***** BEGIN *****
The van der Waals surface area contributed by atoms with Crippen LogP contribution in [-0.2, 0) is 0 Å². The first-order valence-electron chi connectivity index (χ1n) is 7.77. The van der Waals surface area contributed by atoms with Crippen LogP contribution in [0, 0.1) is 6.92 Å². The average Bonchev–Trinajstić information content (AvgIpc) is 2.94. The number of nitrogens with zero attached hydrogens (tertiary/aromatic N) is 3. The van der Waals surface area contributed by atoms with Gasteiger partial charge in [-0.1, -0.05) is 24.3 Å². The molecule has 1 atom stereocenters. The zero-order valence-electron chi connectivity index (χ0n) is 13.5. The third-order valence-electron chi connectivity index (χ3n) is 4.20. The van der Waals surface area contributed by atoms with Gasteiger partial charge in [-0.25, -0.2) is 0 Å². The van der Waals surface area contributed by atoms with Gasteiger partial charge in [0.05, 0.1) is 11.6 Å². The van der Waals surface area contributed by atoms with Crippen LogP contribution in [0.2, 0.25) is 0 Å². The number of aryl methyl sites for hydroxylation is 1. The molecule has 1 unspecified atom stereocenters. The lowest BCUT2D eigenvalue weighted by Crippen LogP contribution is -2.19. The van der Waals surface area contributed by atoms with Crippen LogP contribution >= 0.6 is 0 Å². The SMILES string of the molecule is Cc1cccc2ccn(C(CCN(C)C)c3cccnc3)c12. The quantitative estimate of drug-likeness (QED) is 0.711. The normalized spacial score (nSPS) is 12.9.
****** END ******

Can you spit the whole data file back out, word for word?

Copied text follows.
The van der Waals surface area contributed by atoms with Crippen LogP contribution in [-0.2, 0) is 0 Å². The first-order valence-electron chi connectivity index (χ1n) is 7.77. The van der Waals surface area contributed by atoms with Crippen LogP contribution in [0, 0.1) is 6.92 Å². The average Bonchev–Trinajstić information content (AvgIpc) is 2.94. The number of nitrogens with zero attached hydrogens (tertiary/aromatic N) is 3. The van der Waals surface area contributed by atoms with Gasteiger partial charge in [-0.1, -0.05) is 24.3 Å². The molecule has 1 atom stereocenters. The zero-order valence-electron chi connectivity index (χ0n) is 13.5. The third-order valence-electron chi connectivity index (χ3n) is 4.20. The van der Waals surface area contributed by atoms with Gasteiger partial charge in [-0.25, -0.2) is 0 Å². The van der Waals surface area contributed by atoms with Gasteiger partial charge in [0.05, 0.1) is 11.6 Å². The van der Waals surface area contributed by atoms with Crippen LogP contribution in [0.2, 0.25) is 0 Å². The number of aryl methyl sites for hydroxylation is 1. The molecule has 1 unspecified atom stereocenters. The lowest BCUT2D eigenvalue weighted by Crippen LogP contribution is -2.19. The van der Waals surface area contributed by atoms with Crippen LogP contribution >= 0.6 is 0 Å². The SMILES string of the molecule is Cc1cccc2ccn(C(CCN(C)C)c3cccnc3)c12. The quantitative estimate of drug-likeness (QED) is 0.711. The normalized spacial score (nSPS) is 12.9.